What's better: Manufactured hardwood planking or faux wood planking?

Manufactured hardwood planking VS faux wood planking for floors??? Does anyone know which of these wears better ? Is the thin veneer of real wood manufactured planks brittle, subject to cracking?. Is either one better in regard to potential VOC off gasses?
  6 answers
  • Hillela G. Hillela G. on Mar 28, 2017
    I found this really helpful- http://freshome.com/2010/11/01/the-pros-and-cons-of-hardwood-vs-laminate-wood-flooring/ it lays out the pros and cons of both options- good luck!!

  • Debbie Gartner Debbie Gartner on Mar 28, 2017
    I think you may be getting terms mixed up. I'm thinking you mean engineered hardwood flooring (not manufactured flooring...as all of these items are manufactured.

    You can read more about solid vs engineered hardwood flooring here. http://theflooringgirl.com/hardwood-flooring/solid-vs-engineered-hardwood-better.html

    For "faux" woods, you have laminate and luxury vinyl. Both tend to hold up better to scratches then engineered wood. Luxury vinyl is waterproof; laminate isn't. One of the newer luxury vinyl planks introduced to the market is Coretec Plus. You can read my full review of Coretec plus here. http://theflooringgirl.com/blog/review-coretec-plus-luxury-vinyl-waterproof-hardwood-planks.html

    I hope that helps.

    • See 1 previous
    • Debbie Gartner Debbie Gartner on Mar 29, 2017
      Reply to Debbie Gartner...So glad to hear it. Coretec is really an innovative product. Both my customers and installers have loved it.

  • Touchedpainter Touchedpainter on Mar 28, 2017
    The Pergo laminate type is Formica. It is noisy & cold & continuously exhausts toxic fumes. My favorite is either bamboo or cork. Both these look just like hardwood floors. Cork is my favorite, it is warm & muffles what ever is dropped on it, short of dropping an old fashioned TV from the ceiling on it, it will handle what ever you throw at it. Easy install, with heavy duty sticky glue ship-lap type installation. It floats but I highly recommend putting down the fiber paper between the sub floor & flooring. General care will last generations.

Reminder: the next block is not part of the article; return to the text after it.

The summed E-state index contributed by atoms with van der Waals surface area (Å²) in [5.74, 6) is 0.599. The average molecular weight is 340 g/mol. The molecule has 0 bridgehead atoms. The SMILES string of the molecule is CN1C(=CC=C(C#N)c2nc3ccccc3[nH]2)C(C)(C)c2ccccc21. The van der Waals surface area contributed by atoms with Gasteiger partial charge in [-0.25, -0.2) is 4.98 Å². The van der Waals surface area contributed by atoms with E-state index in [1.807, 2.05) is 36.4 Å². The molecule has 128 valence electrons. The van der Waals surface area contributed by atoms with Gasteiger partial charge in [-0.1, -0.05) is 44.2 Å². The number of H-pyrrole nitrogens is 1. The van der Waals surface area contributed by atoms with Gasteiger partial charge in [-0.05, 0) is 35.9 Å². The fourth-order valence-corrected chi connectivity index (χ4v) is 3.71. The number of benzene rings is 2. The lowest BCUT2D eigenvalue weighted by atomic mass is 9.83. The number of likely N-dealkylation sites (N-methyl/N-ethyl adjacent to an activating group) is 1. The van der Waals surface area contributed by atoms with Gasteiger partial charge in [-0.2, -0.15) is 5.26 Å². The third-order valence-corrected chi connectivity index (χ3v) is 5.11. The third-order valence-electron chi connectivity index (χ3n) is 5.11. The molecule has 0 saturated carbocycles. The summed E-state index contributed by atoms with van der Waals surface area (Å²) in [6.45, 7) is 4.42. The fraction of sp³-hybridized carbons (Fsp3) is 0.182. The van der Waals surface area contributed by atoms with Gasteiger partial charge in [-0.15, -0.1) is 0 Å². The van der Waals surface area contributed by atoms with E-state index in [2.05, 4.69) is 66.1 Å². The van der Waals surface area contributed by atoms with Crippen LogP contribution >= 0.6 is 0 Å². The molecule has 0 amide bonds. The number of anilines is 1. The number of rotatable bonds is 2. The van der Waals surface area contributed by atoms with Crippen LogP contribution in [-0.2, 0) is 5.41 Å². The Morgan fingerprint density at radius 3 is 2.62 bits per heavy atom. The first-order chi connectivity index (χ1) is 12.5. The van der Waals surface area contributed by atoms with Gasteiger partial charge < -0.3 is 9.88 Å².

• JeannieTaberGreen JeannieTaberGreen on Mar 28, 2017
      RE cork: how is it available? As "tiles" or "planks"? Do you have a product name or brand in mind? Thanks.

  • Touchedpainter Touchedpainter on Mar 28, 2017
    Oh ya... Cork & Bamboo is renewable & green with no ecological footprint.

  • Debbie Gartner Debbie Gartner on Mar 29, 2017
    Yes, cork is another good option. Generally, it's more expensive and colors are a bit limited. Most often these are done as floating planks, but glue down tiles are also available. I would avoid bamboo at all costs. It does not hold up well to water, moisture, scratches, dents. We no longer install it (and haven't for the last 5 yrs). We get tons of people complaining about their bamboo (not ones we installed). It's very challenging to find customers that have it that are happy with it. (and, yes, when I was on appointments and saw they had bamboo, even the strand woven, and asked them, I consistently got negative feedback.

  • Touchedpainter Touchedpainter on Mar 29, 2017
    Just go to or call any lumber yard. They can answer the questions for the specific Companie's products. Cork & bamboo has been around for decades, and a lot of technology has gone into flooring to make it DIY friendly. It is in long planks that is not too long so it is weekend warrior friendly, & it looks just like real hardwood flooring, for less cost & is in a finished state & ready to be walked on immediately. You can choose oak, walnut, cherry, pine, etc & mixed woods which looks awesome.

    • JeannieTaberGreen JeannieTaberGreen on Mar 29, 2017
      Thanks for your input---I'm going to do just that--go to a few stores that handle these products, and get a lot of information to make the comparison.